David Zaslav hasn’t wasted time in making significant changes at Warner Bros Discovery, and many on this side of the Atlantic are now wondering what happens in the international ranks, where the combined studios have thousands of staff.
Even before WarnerMedia and Discovery closed their $43BN merger Friday, the ax had fallen on the former’s U.S. C-suite.
Last week’s top-level cull of U.S. staff could save north of $70M, one studio insider estimates to us. That’s just the start of cost-saving efforts designed to squeeze $3BN out of the new operation, according to forecasts Discovery gave to Wall Street. Note that $3BN in savings is a lot higher than Disney promised Wall Street when it inhaled Fox, a merger that led to swathes of staff cuts.
As with any merger, speculation is rife. The expectation among studio executives we speak to in Europe is that there will be streamlining in local international offices. Reorganization is surely a given.
“They will look to cut costs internationally,” one studio source predicted to us. “Staff will know that cuts are possible and it won’t be a shock if they come, but at the same time it’s very possible that nothing has been conveyed yet.”
Another well-placed UK studio source told us that staff in Warner Bros’ UK motion picture division are bracing for change. “People there have been aware this was coming for months. Headhunters have been speaking to staff there for some time.”
One well-connected source said it was possible Discovery could leave the factual giant’s longtime international base in Chiswick, West London, something that has been rumored for a while anyway. Warner Bros moved its Turner staff to a sparkly new office in Old Street on the other side of town in 2019 and also has offices in central London. “That’s the obvious thing they could do to save money,” the source said.
Spokespeople for WarnerMedia and Discovery both declined comment on potential changes. All top-level public communications to date have come from the U.S., but sources on both sides are expecting international-focused communications in coming days.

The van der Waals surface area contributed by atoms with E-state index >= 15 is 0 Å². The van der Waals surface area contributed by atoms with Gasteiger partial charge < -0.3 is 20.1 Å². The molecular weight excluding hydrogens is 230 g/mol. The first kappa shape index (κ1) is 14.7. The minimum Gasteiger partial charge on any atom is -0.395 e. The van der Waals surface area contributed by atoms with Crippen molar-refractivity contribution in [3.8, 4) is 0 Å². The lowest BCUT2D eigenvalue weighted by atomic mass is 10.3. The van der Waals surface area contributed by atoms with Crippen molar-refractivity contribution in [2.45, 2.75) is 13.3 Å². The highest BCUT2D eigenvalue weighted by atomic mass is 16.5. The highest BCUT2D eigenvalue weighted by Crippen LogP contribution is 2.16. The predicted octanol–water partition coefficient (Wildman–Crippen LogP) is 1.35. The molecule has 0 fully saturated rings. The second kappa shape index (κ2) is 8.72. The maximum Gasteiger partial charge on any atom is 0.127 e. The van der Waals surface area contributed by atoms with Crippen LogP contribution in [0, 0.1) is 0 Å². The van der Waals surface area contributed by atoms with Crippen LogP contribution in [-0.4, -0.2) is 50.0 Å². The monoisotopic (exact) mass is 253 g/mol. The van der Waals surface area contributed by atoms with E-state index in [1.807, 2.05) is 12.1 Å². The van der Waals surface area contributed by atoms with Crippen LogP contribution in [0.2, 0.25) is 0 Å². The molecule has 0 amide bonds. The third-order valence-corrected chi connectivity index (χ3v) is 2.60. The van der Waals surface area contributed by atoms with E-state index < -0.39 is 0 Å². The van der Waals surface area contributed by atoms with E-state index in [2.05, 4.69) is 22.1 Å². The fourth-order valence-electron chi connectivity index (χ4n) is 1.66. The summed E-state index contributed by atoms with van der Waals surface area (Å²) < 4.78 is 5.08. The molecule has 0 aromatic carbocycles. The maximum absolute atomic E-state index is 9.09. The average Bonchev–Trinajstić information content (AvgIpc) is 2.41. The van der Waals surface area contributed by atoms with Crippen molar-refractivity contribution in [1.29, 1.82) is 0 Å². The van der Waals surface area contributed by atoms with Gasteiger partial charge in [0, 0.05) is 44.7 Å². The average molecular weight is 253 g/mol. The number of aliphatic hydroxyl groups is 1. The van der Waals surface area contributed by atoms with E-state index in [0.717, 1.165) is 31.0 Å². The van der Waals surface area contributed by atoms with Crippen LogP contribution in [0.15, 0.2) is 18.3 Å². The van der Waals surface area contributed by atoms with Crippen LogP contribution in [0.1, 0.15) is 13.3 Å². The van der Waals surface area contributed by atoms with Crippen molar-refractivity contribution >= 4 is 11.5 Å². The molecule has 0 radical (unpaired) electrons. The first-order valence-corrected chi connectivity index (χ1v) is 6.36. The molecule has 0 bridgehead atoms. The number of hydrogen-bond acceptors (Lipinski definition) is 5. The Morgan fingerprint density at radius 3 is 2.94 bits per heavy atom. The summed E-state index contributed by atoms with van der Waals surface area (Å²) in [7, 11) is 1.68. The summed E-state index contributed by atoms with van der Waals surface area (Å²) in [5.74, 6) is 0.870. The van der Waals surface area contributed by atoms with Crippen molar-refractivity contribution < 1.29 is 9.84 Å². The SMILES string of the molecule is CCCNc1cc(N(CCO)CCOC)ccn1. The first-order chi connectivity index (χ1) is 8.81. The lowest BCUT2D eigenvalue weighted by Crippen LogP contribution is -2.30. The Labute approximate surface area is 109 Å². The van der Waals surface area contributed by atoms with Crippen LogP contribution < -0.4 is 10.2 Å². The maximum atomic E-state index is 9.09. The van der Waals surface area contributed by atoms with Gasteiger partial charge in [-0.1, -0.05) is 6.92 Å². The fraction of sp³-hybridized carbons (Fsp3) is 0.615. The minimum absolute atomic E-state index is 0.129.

In all likelihood only a few people know what international consolidation will look like and exactly when that will be coming. Those few people are probably WBD CEO David Zaslav; JB Perrette, who has assumed the title CEO and President, Warner Bros Discovery Global Streaming and Interactive Entertainment; and possibly WarnerMedia President of International Gerhard Zeiler, who will be staying on.
There are certainly questions aplenty about structure and strategy.
Will Zaslav and the combined operations redouble efforts to renegotiate their existing Sky deals in key European markets such as the UK, Germany and Italy? To date it has been a dead issue, but will the new regime be content to wait years for HBO Max to reach those valuable territories? International growth has been vital for Netflix’s and Amazon’s global charges. How long can Warner Bros Discovery feasibly continue to wait for HBO Max rollout in Europe’s biggest markets.
How aggressive will the combined company be in grabbing space in the lucrative international sports arena? Discovery is home to pan-European French TV network Eurosport, which has a bevvy of sports rights including the Olympics. Earlier this year, Discovery entered talks to combine Eurosport’s UK business with popular sports broadcaster BT Sport in the UK and Ireland. BT Sport is the current UK home of the lucrative UEFA Champions League and a dozens of Premier League soccer matches.